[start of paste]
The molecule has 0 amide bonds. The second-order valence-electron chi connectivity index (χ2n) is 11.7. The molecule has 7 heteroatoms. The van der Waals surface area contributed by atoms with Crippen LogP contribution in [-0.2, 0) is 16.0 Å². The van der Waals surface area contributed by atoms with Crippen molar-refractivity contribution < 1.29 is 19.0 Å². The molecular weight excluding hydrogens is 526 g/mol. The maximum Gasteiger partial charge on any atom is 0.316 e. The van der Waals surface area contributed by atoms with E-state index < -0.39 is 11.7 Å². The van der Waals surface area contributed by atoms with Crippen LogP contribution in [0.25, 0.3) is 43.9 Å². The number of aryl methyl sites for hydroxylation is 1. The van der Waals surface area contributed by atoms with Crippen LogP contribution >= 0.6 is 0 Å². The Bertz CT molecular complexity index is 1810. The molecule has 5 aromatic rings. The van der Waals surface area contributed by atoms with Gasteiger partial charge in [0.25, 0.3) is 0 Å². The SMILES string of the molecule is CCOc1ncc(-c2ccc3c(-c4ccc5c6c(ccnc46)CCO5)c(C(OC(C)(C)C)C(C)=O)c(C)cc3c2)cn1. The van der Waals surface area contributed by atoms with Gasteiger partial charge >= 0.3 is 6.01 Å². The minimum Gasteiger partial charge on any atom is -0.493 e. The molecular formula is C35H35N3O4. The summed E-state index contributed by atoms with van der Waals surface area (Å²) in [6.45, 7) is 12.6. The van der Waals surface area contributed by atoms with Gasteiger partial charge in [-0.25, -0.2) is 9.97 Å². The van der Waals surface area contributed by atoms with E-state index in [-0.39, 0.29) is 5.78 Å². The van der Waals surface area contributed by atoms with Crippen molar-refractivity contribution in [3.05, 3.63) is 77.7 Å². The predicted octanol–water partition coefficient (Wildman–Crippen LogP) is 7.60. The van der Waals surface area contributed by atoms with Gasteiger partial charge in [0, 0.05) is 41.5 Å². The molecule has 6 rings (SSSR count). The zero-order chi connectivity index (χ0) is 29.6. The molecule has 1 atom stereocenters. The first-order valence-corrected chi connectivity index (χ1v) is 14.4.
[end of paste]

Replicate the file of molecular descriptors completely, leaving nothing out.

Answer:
The molecule has 0 amide bonds. The second-order valence-electron chi connectivity index (χ2n) is 11.7. The molecule has 7 heteroatoms. The van der Waals surface area contributed by atoms with Crippen LogP contribution in [-0.2, 0) is 16.0 Å². The van der Waals surface area contributed by atoms with Crippen molar-refractivity contribution < 1.29 is 19.0 Å². The molecular weight excluding hydrogens is 526 g/mol. The maximum Gasteiger partial charge on any atom is 0.316 e. The van der Waals surface area contributed by atoms with E-state index < -0.39 is 11.7 Å². The van der Waals surface area contributed by atoms with Crippen LogP contribution in [0.25, 0.3) is 43.9 Å². The number of aryl methyl sites for hydroxylation is 1. The van der Waals surface area contributed by atoms with Crippen LogP contribution >= 0.6 is 0 Å². The Bertz CT molecular complexity index is 1810. The molecule has 5 aromatic rings. The van der Waals surface area contributed by atoms with Gasteiger partial charge in [0.25, 0.3) is 0 Å². The SMILES string of the molecule is CCOc1ncc(-c2ccc3c(-c4ccc5c6c(ccnc46)CCO5)c(C(OC(C)(C)C)C(C)=O)c(C)cc3c2)cn1. The van der Waals surface area contributed by atoms with Gasteiger partial charge >= 0.3 is 6.01 Å². The minimum Gasteiger partial charge on any atom is -0.493 e. The molecular formula is C35H35N3O4. The summed E-state index contributed by atoms with van der Waals surface area (Å²) in [6.45, 7) is 12.6. The van der Waals surface area contributed by atoms with Gasteiger partial charge in [-0.25, -0.2) is 9.97 Å². The van der Waals surface area contributed by atoms with E-state index in [-0.39, 0.29) is 5.78 Å². The van der Waals surface area contributed by atoms with Crippen molar-refractivity contribution in [3.05, 3.63) is 77.7 Å². The predicted octanol–water partition coefficient (Wildman–Crippen LogP) is 7.60. The van der Waals surface area contributed by atoms with Gasteiger partial charge in [0, 0.05) is 41.5 Å². The molecule has 6 rings (SSSR count). The zero-order chi connectivity index (χ0) is 29.6. The molecule has 1 atom stereocenters. The first-order valence-corrected chi connectivity index (χ1v) is 14.4.